Experts question GW’s test-optional shift

Media Credit: Senior Associate Provost for Enrollment Management Laurie Koehler said she hopes GW will attract a more diverse range of students now that it has gone test-optional, a move that mirrors hundreds of other schools.

Senior Associate Provost for Enrollment Management Laurie Koehler said she hopes GW will attract a more diverse range of students now that it has gone test-optional, a move that mirrors hundreds of other schools.

Experts are questioning GW’s latest strategy to bring in a more diverse group of applicants.

When GW announced last week that it would no longer require applicants to submit SAT or ACT scores, University officials pitched the policy change as a way to attract “underrepresented” students. But amid a rising acceptance rate and financial struggles, experts are skeptical the plan will be effective.

GW relies heavily upon tuition to fund roughly 75 percent of its operations and boasts a cost of attendance of more than $60,000. As a result, experts doubted whether removing the test requirement would do anything to increase financial and racial diversity among incoming undergraduate classes, experts say. Experts also said GW could admit students that don’t submit low test scores, but can afford to attend without a financial aid scholarship, in turn boosting the University’s revenue but hurting its financial diversity.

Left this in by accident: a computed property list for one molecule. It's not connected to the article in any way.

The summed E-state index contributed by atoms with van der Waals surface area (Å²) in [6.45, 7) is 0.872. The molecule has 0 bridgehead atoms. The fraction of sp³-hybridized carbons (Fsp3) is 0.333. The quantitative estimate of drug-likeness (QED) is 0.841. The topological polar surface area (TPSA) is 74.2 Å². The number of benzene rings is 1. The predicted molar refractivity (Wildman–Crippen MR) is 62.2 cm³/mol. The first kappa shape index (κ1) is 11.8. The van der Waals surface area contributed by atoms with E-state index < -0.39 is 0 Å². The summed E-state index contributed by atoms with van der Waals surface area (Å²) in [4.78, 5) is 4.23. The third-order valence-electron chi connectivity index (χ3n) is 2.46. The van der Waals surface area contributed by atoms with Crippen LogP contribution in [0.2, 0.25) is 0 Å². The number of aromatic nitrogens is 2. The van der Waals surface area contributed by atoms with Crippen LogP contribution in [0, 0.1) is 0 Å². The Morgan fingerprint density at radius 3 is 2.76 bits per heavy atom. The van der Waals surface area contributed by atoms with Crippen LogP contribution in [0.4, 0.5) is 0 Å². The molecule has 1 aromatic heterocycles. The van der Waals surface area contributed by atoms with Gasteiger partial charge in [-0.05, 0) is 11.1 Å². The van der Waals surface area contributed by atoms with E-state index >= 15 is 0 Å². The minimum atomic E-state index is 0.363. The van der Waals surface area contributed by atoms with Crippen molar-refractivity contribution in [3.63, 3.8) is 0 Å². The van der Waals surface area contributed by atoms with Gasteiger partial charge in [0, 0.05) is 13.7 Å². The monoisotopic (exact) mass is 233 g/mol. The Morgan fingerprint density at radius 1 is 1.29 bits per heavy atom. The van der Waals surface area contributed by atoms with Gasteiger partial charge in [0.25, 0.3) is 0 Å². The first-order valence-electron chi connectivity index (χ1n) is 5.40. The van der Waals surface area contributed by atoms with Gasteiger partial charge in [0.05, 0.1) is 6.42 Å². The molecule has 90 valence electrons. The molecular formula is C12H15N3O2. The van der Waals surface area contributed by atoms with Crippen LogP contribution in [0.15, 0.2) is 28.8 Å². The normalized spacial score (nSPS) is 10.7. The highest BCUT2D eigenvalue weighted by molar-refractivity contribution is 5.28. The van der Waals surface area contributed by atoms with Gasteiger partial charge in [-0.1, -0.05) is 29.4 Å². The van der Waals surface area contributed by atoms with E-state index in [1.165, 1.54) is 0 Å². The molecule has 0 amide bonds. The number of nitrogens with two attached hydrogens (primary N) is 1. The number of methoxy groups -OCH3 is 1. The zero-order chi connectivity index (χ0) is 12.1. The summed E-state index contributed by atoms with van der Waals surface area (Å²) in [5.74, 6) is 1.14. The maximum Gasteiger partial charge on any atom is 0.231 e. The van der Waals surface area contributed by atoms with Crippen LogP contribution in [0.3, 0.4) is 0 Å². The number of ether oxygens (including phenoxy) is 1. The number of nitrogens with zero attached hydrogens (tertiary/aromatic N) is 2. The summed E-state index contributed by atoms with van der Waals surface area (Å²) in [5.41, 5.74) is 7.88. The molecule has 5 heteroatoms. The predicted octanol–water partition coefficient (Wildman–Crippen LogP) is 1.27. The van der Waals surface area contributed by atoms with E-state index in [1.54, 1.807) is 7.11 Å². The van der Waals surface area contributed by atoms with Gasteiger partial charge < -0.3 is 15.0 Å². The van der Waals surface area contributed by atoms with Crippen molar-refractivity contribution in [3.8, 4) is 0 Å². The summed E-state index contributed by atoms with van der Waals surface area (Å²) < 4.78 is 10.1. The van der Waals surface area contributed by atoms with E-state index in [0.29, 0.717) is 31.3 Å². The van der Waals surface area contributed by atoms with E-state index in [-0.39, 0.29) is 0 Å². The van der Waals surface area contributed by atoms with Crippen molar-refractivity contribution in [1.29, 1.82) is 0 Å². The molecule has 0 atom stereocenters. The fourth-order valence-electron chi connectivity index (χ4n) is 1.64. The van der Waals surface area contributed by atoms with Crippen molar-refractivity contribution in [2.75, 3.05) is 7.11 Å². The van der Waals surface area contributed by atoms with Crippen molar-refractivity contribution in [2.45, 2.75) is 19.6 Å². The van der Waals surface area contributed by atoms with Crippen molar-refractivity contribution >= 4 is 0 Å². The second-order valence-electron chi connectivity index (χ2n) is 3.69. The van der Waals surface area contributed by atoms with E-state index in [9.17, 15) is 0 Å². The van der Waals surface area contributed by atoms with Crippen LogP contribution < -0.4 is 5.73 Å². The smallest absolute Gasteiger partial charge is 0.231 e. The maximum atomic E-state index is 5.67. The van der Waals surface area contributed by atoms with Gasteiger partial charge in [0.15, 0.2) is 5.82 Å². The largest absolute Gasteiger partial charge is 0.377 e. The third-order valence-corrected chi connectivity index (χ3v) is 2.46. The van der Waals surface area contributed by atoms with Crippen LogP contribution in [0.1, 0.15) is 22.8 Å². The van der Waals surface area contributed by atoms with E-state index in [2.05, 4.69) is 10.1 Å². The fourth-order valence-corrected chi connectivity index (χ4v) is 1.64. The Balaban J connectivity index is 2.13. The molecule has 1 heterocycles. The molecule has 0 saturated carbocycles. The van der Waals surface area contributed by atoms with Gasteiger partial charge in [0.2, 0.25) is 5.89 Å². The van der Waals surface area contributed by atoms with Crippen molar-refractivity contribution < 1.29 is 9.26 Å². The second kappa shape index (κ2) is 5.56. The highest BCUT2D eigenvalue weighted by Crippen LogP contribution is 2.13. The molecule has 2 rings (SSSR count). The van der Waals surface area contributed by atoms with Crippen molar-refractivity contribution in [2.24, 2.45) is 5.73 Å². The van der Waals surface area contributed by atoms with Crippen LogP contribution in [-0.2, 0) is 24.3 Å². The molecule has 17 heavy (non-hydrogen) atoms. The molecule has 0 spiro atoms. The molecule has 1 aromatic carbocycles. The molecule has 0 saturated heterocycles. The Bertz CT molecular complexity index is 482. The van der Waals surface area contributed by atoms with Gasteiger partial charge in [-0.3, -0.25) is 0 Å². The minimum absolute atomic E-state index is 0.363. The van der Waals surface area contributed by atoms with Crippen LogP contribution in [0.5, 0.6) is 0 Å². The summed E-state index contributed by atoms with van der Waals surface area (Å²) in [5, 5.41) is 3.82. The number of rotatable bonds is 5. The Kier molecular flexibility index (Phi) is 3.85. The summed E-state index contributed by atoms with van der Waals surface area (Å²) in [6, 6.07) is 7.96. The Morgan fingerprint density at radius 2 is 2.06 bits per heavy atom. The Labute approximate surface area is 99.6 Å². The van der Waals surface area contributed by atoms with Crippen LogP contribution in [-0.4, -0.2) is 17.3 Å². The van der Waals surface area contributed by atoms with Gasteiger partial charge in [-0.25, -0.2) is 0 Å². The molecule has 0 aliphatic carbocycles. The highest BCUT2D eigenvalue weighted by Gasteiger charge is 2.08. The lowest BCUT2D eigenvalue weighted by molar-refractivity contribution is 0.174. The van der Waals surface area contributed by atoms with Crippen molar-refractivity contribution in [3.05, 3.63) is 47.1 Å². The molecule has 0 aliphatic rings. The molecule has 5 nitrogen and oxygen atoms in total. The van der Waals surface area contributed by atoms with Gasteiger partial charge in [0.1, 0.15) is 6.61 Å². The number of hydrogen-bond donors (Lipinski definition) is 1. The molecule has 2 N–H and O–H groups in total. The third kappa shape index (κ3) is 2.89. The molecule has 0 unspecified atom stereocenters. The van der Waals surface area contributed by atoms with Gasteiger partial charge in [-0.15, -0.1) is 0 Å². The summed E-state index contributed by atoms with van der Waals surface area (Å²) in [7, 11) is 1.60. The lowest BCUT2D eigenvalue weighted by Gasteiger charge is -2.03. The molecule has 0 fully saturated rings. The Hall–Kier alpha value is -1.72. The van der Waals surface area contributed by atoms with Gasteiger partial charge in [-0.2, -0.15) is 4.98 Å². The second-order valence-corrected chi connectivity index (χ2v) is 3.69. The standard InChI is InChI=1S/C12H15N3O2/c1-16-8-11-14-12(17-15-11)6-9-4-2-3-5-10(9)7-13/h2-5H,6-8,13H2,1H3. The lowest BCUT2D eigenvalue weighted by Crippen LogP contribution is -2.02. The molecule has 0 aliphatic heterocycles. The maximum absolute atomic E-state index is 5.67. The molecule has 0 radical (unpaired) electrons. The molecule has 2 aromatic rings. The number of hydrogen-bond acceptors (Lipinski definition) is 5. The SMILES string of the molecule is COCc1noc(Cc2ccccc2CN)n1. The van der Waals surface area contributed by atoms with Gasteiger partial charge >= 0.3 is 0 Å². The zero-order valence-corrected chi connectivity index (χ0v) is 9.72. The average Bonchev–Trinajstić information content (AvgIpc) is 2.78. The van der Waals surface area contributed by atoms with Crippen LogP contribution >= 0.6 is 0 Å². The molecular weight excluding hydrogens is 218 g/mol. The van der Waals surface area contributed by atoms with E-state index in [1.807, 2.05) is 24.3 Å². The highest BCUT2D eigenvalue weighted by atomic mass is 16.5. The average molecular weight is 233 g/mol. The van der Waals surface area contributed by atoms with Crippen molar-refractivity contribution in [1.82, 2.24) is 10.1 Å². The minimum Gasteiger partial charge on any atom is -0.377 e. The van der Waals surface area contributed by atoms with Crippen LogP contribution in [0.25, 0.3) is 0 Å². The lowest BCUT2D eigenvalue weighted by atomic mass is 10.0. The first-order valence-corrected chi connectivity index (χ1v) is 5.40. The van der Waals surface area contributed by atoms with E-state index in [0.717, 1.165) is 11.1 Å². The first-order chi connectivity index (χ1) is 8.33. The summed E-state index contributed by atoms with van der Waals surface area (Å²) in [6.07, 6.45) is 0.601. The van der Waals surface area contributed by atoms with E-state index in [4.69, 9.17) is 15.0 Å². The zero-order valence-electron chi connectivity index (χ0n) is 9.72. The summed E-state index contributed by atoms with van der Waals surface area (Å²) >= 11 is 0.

Laurie Koehler, senior associate provost for enrollment management, said in an email that with the change in application requirements officials hope to bring in both a more diverse applicant pool and create a less homogenous undergraduate student body.

She said that officials believe an “academically talented and diverse student body” is necessary to succeed.

“We want outstanding students from all parts of the country and world, and of all backgrounds, to see GW as a place they can thrive, and we hope that the test optional policy sends a message to prospective students that if you are smart, hard-working, have challenged yourself in a demanding high school curriculum, and have done well, GW could be a good fit,” Koehler said.

In March, GW accepted 45 percent of undergraduate applicants, the highest acceptance rate in more than a decade. Officials said the bump in acceptances was part of a strategy to inflate the size of the freshmen class in order to grow revenue after a budget crunch led to 5 percent budget cuts across divisions.